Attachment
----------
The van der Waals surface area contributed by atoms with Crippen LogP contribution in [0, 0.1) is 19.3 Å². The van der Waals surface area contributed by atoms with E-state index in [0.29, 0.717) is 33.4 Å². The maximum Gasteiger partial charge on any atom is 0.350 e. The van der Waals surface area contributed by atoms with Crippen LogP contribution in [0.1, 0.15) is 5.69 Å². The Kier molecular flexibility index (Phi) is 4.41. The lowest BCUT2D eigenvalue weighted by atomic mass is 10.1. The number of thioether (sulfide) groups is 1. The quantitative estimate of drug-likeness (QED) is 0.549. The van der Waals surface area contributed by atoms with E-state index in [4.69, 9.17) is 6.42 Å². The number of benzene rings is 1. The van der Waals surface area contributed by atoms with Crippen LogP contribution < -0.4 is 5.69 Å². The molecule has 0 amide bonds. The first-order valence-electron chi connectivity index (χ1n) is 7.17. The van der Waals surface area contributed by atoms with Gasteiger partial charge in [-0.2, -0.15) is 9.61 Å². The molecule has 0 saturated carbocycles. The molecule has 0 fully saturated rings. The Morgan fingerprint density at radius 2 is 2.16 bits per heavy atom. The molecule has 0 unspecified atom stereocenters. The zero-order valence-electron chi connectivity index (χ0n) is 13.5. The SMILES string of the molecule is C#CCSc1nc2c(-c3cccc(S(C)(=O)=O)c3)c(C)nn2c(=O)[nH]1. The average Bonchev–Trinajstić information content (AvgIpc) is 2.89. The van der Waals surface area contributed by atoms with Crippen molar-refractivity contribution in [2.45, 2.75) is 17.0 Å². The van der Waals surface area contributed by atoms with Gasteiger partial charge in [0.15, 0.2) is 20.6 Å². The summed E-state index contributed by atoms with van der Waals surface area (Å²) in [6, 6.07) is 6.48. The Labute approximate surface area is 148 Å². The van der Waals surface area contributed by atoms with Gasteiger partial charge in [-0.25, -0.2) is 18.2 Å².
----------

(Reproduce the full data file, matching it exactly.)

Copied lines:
The van der Waals surface area contributed by atoms with Crippen LogP contribution in [0, 0.1) is 19.3 Å². The van der Waals surface area contributed by atoms with E-state index in [0.29, 0.717) is 33.4 Å². The maximum Gasteiger partial charge on any atom is 0.350 e. The van der Waals surface area contributed by atoms with Crippen LogP contribution in [0.1, 0.15) is 5.69 Å². The Kier molecular flexibility index (Phi) is 4.41. The lowest BCUT2D eigenvalue weighted by atomic mass is 10.1. The number of thioether (sulfide) groups is 1. The quantitative estimate of drug-likeness (QED) is 0.549. The van der Waals surface area contributed by atoms with E-state index in [4.69, 9.17) is 6.42 Å². The number of benzene rings is 1. The van der Waals surface area contributed by atoms with Crippen LogP contribution < -0.4 is 5.69 Å². The molecule has 0 amide bonds. The first-order valence-electron chi connectivity index (χ1n) is 7.17. The van der Waals surface area contributed by atoms with Gasteiger partial charge in [-0.2, -0.15) is 9.61 Å². The molecule has 0 saturated carbocycles. The molecule has 0 fully saturated rings. The Morgan fingerprint density at radius 2 is 2.16 bits per heavy atom. The molecule has 0 unspecified atom stereocenters. The zero-order valence-electron chi connectivity index (χ0n) is 13.5. The SMILES string of the molecule is C#CCSc1nc2c(-c3cccc(S(C)(=O)=O)c3)c(C)nn2c(=O)[nH]1. The average Bonchev–Trinajstić information content (AvgIpc) is 2.89. The van der Waals surface area contributed by atoms with Crippen molar-refractivity contribution in [2.45, 2.75) is 17.0 Å². The van der Waals surface area contributed by atoms with Gasteiger partial charge in [0.15, 0.2) is 20.6 Å². The summed E-state index contributed by atoms with van der Waals surface area (Å²) in [6, 6.07) is 6.48. The Labute approximate surface area is 148 Å². The van der Waals surface area contributed by atoms with Gasteiger partial charge in [-0.25, -0.2) is 18.2 Å².